Foreign Language Students’ Perceptions of Their Identity
Foreign language learning innvolves cognitive, affective and social functioning of the persons involved in this experience. As a social practice, it is also related to the learners’ perceptions of their identity, specifically to their language identity which refers to the relationship between one’s sense of self and the language used to communicate. This implies that using a system of communication, the speaker develops a new sense of self that remains in a dynamic relation with other senses of self, based on (an)other language(s) the person knows.
Language learners’ identity is no longer defined as fixed and stable but as “complex, contradictory and multifaceted” (Norton 1997, p. 419). It is dynamic because learners enter into various discourses and negotiate their position within different communities of practice. Language both shapes and is shaped by identity of its users.
This article discusses how students of English as a foreign language perceive the role of this language in their construction of selves/identity. First, postmodern conceptualisations of identity and identity categories are presented along with their relevance to the field of Second Language Acquisition. Second, selected empirical studies pertaining to adult immigrant contexts, foreign language contexts and study abroad contexts are briefly reported. Then the results of an empirical study on the students’ of English (n=83) perceptions of their identity in the context of foreign language study are introduced. The study revealed that most of the participants realise complex relations between language learning and their identity and are aware of the effects that studying English (as well as other foreign languages) has on them. English gave them new possibilities in life, allowed them to communicate with people worldwide and make friends with them. They have new and interesting prospects for the future. It affected their personality by making them more open-minded and tolerant of otherness. The knowledge of English gives the students power, prestige, and opportunities to live and work in a changing world of complex social relations.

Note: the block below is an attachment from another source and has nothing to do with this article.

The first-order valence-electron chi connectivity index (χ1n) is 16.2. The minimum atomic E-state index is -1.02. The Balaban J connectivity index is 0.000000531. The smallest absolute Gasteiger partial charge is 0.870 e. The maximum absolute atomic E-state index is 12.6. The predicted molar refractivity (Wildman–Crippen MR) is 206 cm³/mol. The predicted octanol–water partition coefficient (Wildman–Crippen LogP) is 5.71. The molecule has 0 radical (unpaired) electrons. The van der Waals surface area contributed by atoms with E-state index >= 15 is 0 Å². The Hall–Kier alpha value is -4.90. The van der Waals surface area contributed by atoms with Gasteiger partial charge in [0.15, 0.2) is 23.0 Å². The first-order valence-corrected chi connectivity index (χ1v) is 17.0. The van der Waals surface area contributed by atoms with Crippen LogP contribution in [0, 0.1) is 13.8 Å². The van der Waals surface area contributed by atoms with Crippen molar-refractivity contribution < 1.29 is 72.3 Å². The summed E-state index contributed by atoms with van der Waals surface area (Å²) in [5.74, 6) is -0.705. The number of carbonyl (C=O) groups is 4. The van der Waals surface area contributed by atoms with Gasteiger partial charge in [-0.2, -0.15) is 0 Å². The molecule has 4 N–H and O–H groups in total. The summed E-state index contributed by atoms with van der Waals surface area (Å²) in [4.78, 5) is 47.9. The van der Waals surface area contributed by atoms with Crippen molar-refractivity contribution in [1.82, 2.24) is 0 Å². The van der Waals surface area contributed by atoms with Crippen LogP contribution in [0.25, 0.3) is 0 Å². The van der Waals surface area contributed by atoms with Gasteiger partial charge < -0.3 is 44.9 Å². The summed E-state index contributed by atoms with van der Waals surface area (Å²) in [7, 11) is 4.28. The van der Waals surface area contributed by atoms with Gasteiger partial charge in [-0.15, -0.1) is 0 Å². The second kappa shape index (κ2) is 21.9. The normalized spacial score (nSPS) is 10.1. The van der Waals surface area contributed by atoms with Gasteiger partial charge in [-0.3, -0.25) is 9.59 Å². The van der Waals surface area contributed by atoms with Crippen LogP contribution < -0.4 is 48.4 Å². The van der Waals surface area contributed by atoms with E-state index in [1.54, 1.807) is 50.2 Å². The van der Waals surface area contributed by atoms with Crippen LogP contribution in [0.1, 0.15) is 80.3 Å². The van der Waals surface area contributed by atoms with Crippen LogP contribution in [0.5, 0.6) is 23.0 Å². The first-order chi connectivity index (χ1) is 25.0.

foreign language learning; postmodern identity; investment; study abroad; English Philology
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